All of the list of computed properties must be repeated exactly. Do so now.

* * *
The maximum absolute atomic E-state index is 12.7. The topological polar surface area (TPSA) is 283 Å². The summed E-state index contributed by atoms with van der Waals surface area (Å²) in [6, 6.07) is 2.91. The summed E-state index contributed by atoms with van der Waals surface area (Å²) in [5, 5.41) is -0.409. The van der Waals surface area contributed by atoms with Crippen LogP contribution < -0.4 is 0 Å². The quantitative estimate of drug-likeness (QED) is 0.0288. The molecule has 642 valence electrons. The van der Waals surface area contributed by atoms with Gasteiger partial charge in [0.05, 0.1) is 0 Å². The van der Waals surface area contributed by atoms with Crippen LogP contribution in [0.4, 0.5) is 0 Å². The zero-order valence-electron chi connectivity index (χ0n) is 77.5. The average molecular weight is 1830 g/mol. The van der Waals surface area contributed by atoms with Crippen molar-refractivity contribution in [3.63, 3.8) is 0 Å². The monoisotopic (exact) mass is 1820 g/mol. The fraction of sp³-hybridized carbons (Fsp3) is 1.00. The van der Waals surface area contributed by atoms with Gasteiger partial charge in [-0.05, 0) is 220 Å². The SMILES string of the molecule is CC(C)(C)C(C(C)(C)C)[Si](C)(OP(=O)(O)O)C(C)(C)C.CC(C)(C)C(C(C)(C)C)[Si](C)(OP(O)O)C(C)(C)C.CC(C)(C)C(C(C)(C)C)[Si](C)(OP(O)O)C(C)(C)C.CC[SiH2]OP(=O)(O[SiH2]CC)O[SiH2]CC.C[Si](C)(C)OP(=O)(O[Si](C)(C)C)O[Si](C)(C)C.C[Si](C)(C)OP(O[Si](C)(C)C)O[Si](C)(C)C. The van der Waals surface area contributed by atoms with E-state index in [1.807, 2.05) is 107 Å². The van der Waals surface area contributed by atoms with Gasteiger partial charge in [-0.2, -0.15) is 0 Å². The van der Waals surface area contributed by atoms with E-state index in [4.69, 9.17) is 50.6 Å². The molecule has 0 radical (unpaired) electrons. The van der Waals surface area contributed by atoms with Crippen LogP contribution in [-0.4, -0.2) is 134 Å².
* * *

The maximum absolute atomic E-state index is 12.7. The topological polar surface area (TPSA) is 283 Å². The summed E-state index contributed by atoms with van der Waals surface area (Å²) in [6, 6.07) is 2.91. The summed E-state index contributed by atoms with van der Waals surface area (Å²) in [5, 5.41) is -0.409. The van der Waals surface area contributed by atoms with Crippen LogP contribution < -0.4 is 0 Å². The quantitative estimate of drug-likeness (QED) is 0.0288. The molecule has 642 valence electrons. The van der Waals surface area contributed by atoms with Gasteiger partial charge in [0.05, 0.1) is 0 Å². The van der Waals surface area contributed by atoms with Crippen LogP contribution in [0.4, 0.5) is 0 Å². The zero-order valence-electron chi connectivity index (χ0n) is 77.5. The average molecular weight is 1830 g/mol. The van der Waals surface area contributed by atoms with Crippen molar-refractivity contribution in [3.63, 3.8) is 0 Å². The monoisotopic (exact) mass is 1820 g/mol. The fraction of sp³-hybridized carbons (Fsp3) is 1.00. The van der Waals surface area contributed by atoms with Gasteiger partial charge in [-0.05, 0) is 220 Å². The SMILES string of the molecule is CC(C)(C)C(C(C)(C)C)[Si](C)(OP(=O)(O)O)C(C)(C)C.CC(C)(C)C(C(C)(C)C)[Si](C)(OP(O)O)C(C)(C)C.CC(C)(C)C(C(C)(C)C)[Si](C)(OP(O)O)C(C)(C)C.CC[SiH2]OP(=O)(O[SiH2]CC)O[SiH2]CC.C[Si](C)(C)OP(=O)(O[Si](C)(C)C)O[Si](C)(C)C.C[Si](C)(C)OP(O[Si](C)(C)C)O[Si](C)(C)C. The van der Waals surface area contributed by atoms with E-state index in [1.807, 2.05) is 107 Å². The van der Waals surface area contributed by atoms with Gasteiger partial charge in [-0.2, -0.15) is 0 Å². The van der Waals surface area contributed by atoms with E-state index in [4.69, 9.17) is 50.6 Å². The molecule has 0 radical (unpaired) electrons. The van der Waals surface area contributed by atoms with Crippen LogP contribution in [-0.4, -0.2) is 134 Å².